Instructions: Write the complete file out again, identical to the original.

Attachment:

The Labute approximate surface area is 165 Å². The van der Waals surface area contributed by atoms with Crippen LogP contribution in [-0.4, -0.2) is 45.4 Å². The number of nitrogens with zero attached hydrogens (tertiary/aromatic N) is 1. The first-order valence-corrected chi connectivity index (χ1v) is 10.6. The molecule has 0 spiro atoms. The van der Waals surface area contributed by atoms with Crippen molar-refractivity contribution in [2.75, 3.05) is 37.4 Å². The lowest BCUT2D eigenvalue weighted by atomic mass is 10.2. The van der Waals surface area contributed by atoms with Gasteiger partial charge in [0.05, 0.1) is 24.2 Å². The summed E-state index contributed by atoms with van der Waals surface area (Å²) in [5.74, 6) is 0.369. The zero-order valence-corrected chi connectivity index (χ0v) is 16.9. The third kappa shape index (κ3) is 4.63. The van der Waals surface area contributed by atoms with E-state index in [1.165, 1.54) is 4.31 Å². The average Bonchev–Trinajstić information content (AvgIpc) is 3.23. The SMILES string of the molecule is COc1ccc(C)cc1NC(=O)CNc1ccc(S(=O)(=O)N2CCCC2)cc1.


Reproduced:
The Labute approximate surface area is 165 Å². The van der Waals surface area contributed by atoms with Crippen LogP contribution in [-0.4, -0.2) is 45.4 Å². The number of nitrogens with zero attached hydrogens (tertiary/aromatic N) is 1. The first-order valence-corrected chi connectivity index (χ1v) is 10.6. The molecule has 0 spiro atoms. The van der Waals surface area contributed by atoms with Crippen molar-refractivity contribution in [2.75, 3.05) is 37.4 Å². The lowest BCUT2D eigenvalue weighted by atomic mass is 10.2. The van der Waals surface area contributed by atoms with Gasteiger partial charge in [0.05, 0.1) is 24.2 Å². The summed E-state index contributed by atoms with van der Waals surface area (Å²) in [5.74, 6) is 0.369. The zero-order valence-corrected chi connectivity index (χ0v) is 16.9. The third kappa shape index (κ3) is 4.63. The van der Waals surface area contributed by atoms with E-state index in [1.165, 1.54) is 4.31 Å². The average Bonchev–Trinajstić information content (AvgIpc) is 3.23. The SMILES string of the molecule is COc1ccc(C)cc1NC(=O)CNc1ccc(S(=O)(=O)N2CCCC2)cc1.